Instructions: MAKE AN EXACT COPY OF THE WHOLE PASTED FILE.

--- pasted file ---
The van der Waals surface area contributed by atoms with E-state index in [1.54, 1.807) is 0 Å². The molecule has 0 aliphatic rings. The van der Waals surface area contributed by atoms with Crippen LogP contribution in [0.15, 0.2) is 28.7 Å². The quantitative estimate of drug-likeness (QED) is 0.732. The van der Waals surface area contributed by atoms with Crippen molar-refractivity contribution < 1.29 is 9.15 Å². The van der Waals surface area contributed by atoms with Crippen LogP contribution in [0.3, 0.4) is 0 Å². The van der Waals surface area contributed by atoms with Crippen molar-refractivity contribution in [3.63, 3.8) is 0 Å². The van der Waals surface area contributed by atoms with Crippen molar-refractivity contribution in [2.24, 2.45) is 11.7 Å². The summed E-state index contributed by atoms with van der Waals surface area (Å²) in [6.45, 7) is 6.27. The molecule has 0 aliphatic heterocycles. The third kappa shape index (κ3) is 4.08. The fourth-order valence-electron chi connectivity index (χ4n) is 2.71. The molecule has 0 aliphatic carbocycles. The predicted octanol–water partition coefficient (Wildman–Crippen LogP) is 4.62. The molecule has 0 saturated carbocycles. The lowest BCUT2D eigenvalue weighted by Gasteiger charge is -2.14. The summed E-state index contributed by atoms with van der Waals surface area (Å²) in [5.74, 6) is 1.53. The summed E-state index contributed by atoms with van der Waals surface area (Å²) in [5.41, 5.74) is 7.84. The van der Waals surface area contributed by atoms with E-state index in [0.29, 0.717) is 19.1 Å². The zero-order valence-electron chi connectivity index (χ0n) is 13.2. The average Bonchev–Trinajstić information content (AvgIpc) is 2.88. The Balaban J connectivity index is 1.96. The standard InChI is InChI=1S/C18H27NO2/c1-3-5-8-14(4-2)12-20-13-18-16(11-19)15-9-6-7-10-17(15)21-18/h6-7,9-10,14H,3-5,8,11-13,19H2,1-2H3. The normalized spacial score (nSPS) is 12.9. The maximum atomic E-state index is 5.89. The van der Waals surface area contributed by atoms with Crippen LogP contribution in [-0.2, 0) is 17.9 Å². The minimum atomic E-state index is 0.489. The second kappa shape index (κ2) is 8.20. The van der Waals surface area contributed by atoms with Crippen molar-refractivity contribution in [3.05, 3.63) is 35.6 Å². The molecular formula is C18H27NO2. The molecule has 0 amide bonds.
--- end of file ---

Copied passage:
The van der Waals surface area contributed by atoms with E-state index in [1.54, 1.807) is 0 Å². The molecule has 0 aliphatic rings. The van der Waals surface area contributed by atoms with Crippen LogP contribution in [0.15, 0.2) is 28.7 Å². The quantitative estimate of drug-likeness (QED) is 0.732. The van der Waals surface area contributed by atoms with Crippen molar-refractivity contribution < 1.29 is 9.15 Å². The van der Waals surface area contributed by atoms with Crippen LogP contribution in [0.3, 0.4) is 0 Å². The van der Waals surface area contributed by atoms with Crippen molar-refractivity contribution in [3.63, 3.8) is 0 Å². The van der Waals surface area contributed by atoms with Crippen molar-refractivity contribution in [2.24, 2.45) is 11.7 Å². The summed E-state index contributed by atoms with van der Waals surface area (Å²) in [6.45, 7) is 6.27. The molecule has 0 aliphatic heterocycles. The third kappa shape index (κ3) is 4.08. The fourth-order valence-electron chi connectivity index (χ4n) is 2.71. The molecule has 0 aliphatic carbocycles. The predicted octanol–water partition coefficient (Wildman–Crippen LogP) is 4.62. The molecule has 0 saturated carbocycles. The lowest BCUT2D eigenvalue weighted by Gasteiger charge is -2.14. The summed E-state index contributed by atoms with van der Waals surface area (Å²) in [5.74, 6) is 1.53. The summed E-state index contributed by atoms with van der Waals surface area (Å²) in [5.41, 5.74) is 7.84. The van der Waals surface area contributed by atoms with E-state index in [0.29, 0.717) is 19.1 Å². The zero-order valence-electron chi connectivity index (χ0n) is 13.2. The average Bonchev–Trinajstić information content (AvgIpc) is 2.88. The Balaban J connectivity index is 1.96. The standard InChI is InChI=1S/C18H27NO2/c1-3-5-8-14(4-2)12-20-13-18-16(11-19)15-9-6-7-10-17(15)21-18/h6-7,9-10,14H,3-5,8,11-13,19H2,1-2H3. The normalized spacial score (nSPS) is 12.9. The maximum atomic E-state index is 5.89. The van der Waals surface area contributed by atoms with Crippen LogP contribution in [-0.2, 0) is 17.9 Å². The minimum atomic E-state index is 0.489. The second kappa shape index (κ2) is 8.20. The van der Waals surface area contributed by atoms with Crippen molar-refractivity contribution in [3.05, 3.63) is 35.6 Å². The molecular formula is C18H27NO2. The molecule has 0 amide bonds.